Some researchers suggest that there are 2 distinct views of EI – ability and disposition (Tett, Fox & Wang 2005). The ability theory is that EI relates to making judgements about right and wrong and does require training, eg life experience. The disposition theory, by contrast, is that EI is a relatively stable inclination, which can be self described (Tett, Fox & Wang 2005). However there appears to be little logical evidence for the disposition theory, rather that this is actually the ability to regulate emotions in self.
As might be expected measures of EI do improve with age, which is wholly consistent with the perception that EI is a form of wisdom or life knowledge, and supports the ability view of EI.
Whilst it is not clear whether there is a specific neural correlate to EI it has been suggested that the improvement of EI with age could be due to the maturation of neural circuitry involved in the production of emotional states (Kemp et al. 2005). However, as this circuitry only matures in adolescent years, it is less clear why the measures continue to improve with age far beyond adolescence. There have been few studies directly linked EI to neural circuitry but information has been attained via studies of impairments in EI.
Methods of measuring EI
The differences in the theories of EI are principally attributed to the fact that reliable measures for EI have yet to be put in place. There have been a number of different methods postulated and trialled, but these each assess slightly different aspects, with corresponding different results.
There are several different methods of measuring EI – including the following:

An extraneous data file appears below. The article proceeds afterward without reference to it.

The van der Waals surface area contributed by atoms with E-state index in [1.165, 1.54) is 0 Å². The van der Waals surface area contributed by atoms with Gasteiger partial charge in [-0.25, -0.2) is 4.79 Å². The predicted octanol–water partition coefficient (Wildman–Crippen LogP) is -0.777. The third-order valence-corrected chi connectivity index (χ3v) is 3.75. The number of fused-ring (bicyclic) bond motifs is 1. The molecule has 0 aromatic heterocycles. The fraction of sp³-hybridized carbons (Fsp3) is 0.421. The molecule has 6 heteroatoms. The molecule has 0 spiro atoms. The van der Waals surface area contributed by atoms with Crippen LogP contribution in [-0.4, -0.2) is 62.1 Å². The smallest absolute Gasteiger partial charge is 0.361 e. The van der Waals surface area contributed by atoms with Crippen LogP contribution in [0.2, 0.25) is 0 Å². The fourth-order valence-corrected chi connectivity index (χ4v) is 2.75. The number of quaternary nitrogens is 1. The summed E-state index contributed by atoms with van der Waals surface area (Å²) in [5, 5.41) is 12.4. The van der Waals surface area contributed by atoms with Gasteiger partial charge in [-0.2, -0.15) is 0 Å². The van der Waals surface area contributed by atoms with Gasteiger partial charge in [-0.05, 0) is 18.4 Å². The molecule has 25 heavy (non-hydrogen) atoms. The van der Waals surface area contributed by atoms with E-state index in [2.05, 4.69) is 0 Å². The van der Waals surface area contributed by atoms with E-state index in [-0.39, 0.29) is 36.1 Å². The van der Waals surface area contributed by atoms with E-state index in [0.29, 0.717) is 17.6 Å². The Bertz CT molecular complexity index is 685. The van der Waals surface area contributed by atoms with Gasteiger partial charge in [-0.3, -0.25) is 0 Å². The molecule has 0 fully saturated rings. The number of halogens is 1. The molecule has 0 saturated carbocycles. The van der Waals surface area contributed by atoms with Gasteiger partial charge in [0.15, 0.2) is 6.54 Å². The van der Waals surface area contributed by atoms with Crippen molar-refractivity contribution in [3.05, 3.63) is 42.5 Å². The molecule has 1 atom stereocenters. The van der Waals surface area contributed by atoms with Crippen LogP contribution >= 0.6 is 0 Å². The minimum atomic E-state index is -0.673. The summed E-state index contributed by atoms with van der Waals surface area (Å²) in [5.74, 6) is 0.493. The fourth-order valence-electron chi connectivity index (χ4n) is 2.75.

- Multifactor Emotional Intelligence scale (MEIS)
- Mayer, Salovey, Caruso Emotional Intelligence Test (MSCEIT)
- Emotional Quotient inventory (EQ-i)
- Self-Report Emotional Intelligence Test (SREIT) (Kemp et al. 2005)
These methods differ quite substantially as the MSCEIT claims to be an actual ability or performance based measure whilst the other measures are what an individual perceives to be the ability. This has obvious differences due to the fact that a self-report of ability often varies wildly from a specifically measured ability and it is not always the case that one is more accurate than the other. Likewise, just because the measures are of slightly different precepts, they can still be complementary to one another.
It has been argued that, as EI scores as measured by ratings such as MEIS and MSCEIT are not objective, rather formed on a basis of group consensus, that EI is therefore not an intelligence at all (Roberts, Zeidner & Matthews 2001). However this is refuted by the research team behind those measures, who claim that, as specific objective answers are possible, then EI must be an intelligence (Mayer et al. 2001).
A new method of measuring EI via self-report is known as the Brain Resource Inventory for Emotional intelligence Factors (BRIEF). BRIEF assesses the perception of emotion in self and others. When measured using BRIEF females perform better than males and the activity in the frontal lobes was strongly correlated with performance. In particular low left frontal lobe theta waves combined with raised frontal beta waves were correlated with higher EI measures. This is in accordance with findings that high theta / low beta measures are found in those with emotional difficulties including attention hyperactivity deficit disorder (Kemp et al. 2005).
Impairments to EI
The inability to make appropriate personal judgments when decision-making is associated with ventromedial cortex lesions and occurs in individuals who are otherwise intelligent. The deficit appears to be solely related to the ability to relate to other people (Bar-On et al. 2003).
There are also individuals who appear to be unable to identify emotions, either in themselves or others. This may manifest in an inability to categorise emotional expressions in others, through to a failure to adequately express their own emotions via facial expressions (Salovey, Mayer 1994).